TITLE: Reaching Out 6/23/14
By Richard McCaw
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You are a doctor during an epidemic. Patients are dying of an incurable disease at an alarming rate. While playing chess in another room, a junior doctor bursts in, âDoctor, Emergency is overcrowded, come quickly!â When he exits, you take another pawn, keep playing and remark âSome people take things too seriously!â However, that would be irresponsible of you as one caring for the bodies of men. Similarly, with souls facing eternity we cannot be playing games!
One Sunday after the morning service as some of us stood at the church door in the bright sunlight I remarked earnestly to an elderly church sister, âI think we need a Revival!â
âYou always talk about Revival, Richard. Why donât you get one yourself?â she replied.
Her response as a stalwart in the church surprised me! I felt suddenly saddened by our apathy as the people of God. The passion for the lost that inflamed the Early Church seemed to have become like lifeless embers among the ashes of ecclesiastical programs and well-thought-out activities. The idea of a spiritual awakening was not welcome and would upset the comfort of regular church routine.
At the back of my mind always was that image of lost souls on the edge of a cliff. It would be criminal to leave them and go about my own selfish business! The words of Oswald J. Smithâs book "A Passion for Souls" burned in my heart: âThe supreme task of the church is âWorld Evangelization!â Jesus went about every city and village preaching the gospel of the kingdom. His vision was clear: âall nations; all the world; every creature; to the uttermost parts of the earth!â I often loaded myself with tracts, my spiritual ammunition to shatter the defences of enemies of the gospel. I scattered them wherever I went; on the streets, at the bus stop, on buses, in hospitals and at church. With youthful energy and enthusiasm, I never seemed to stop.
When I was seventeen years old, members of the church used to conduct open-air street meetings in Allman Town and Jones Town. After a street service we often counseled people until midnight. Reaching needy souls on a dark street corner seemed the kind of thing Jesus would have done. After midnight I often remember riding my bicycle home, quietly turning the key in the front door, and tip-toeing to my bedroom.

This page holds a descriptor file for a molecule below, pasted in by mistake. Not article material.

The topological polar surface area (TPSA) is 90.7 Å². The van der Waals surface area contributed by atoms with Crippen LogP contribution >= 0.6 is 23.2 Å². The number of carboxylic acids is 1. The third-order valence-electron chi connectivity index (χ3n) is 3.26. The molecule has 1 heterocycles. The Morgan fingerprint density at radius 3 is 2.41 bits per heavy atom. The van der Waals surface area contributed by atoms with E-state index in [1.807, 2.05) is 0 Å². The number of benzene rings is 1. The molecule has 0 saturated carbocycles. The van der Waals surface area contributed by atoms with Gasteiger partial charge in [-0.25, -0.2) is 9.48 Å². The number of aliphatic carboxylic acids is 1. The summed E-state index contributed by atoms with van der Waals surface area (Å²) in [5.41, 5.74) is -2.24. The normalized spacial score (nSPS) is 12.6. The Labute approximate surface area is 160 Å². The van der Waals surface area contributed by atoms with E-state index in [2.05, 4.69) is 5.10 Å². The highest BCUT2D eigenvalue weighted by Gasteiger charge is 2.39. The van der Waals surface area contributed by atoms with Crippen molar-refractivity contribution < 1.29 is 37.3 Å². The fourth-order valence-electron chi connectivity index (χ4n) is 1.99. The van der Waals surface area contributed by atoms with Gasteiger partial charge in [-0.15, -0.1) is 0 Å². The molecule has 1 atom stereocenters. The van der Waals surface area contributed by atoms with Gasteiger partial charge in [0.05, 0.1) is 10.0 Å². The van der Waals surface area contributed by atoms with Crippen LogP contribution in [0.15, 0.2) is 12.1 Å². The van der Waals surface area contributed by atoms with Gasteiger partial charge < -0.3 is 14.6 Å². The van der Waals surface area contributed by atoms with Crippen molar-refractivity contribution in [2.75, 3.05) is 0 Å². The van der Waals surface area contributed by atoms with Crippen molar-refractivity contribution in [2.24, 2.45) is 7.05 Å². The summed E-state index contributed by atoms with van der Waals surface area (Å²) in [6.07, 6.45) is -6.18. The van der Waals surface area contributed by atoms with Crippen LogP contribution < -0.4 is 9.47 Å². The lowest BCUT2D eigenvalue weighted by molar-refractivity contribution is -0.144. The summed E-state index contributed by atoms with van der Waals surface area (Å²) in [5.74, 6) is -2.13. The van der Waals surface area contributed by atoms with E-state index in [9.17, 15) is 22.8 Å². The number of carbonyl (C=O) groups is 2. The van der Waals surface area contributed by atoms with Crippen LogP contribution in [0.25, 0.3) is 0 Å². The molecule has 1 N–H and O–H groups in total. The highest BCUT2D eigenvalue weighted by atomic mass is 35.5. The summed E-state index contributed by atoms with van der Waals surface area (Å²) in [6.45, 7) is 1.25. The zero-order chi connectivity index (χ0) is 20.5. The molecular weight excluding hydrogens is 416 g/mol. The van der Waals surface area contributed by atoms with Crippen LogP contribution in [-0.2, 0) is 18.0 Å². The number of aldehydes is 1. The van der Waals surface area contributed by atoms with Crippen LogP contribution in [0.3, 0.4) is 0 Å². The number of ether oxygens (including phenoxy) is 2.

Perhaps, the images in my mind were too alarming for some. Perhaps, the urgency of reaching the lost had not reached home to the multitudes of professing believers who frequented the walls of a church building on a Sunday morning, and who were satisfied to merely sing praises to God and remain unconcerned about the condition of their fellowmen outside.
For me the words of Jesus Christ penetrated my very soul. âThe Son of Man came to seek and to save that which was lost.â The idea of a lost sheep unable to find its way among bushes and bramble out where wolves may attack and devour easily, was a frightening thought.
The story of the lost son, who left his fatherâs mansion and strayed far away, who got involved with the wrong crowd, lost all his money, whose friends abandoned him, who had to work among pigs, fighting with them for the scraps of pig food mirrored for me people I began meeting on streets, on buses, during visits to hospitals and in the impoverished homes of Sunday school students.
Jesus once recounted the story of the rich man who spent his whole life living for material comforts, unconcerned for the poor and selfishly enjoying the pleasures of luxury. I had seen people like that. Even worse was the fate that Jesus Christ described of the hell into which that man found himself after death. The horror of anyone facing an eternity without God and without hope was terrifying. I could understand why the Savior left heavenâs glory to come to earth to be tortured, to be rejected and finally to experience the cruelest kind of death invented by man, death on a Roman cross.
I could not convince myself like some people that God is such a loving God, he would not have a prison house somewhere in the universe for men who rejected His great love and sacrifice. If human governments locked up criminals on earth, then the Universe, directed by the Creator must have some prison for rebellious sinners, including all those who refused to submit to Godâs simple plan of deliverance, who preferred their own religious ways of getting to heaven.
Besides, if there were no real penalty for sin, then He did not need to leave heaven to come here. If we could live in sin then go âpoofâ into non-existence, that would be no punishment for insulting the Creator, Who so loved us that He sent His Son to deliver us from Satanâs power.
Whenever I looked into the faces of people anywhere I would ask myself, âIs that one on the broad road that leads to destruction and a lost eternity?" or âHow many of these people sitting beside me in this bus are going to live with Christ one day?â
One thing was certain. Jesus Christ, the King had called me in the same way He had called those early followers, âFollow me, and I will make you to become fishers of men!â There was no way getting around that command. If I followed Him and watched Him long enough, I too would one day be reaching out and leading many to Him. I saw His loving hands stretched out, reaching to touch the sick, the lame, the hurting and, like the Gentle Shepherd, I saw Him with His lambs in His arms.
The Great Commission still echoes down the corridors of the centuries, âGo ye into all the world and preach the gospel to every creature!â and âI am with you always, even to the end of the world!â
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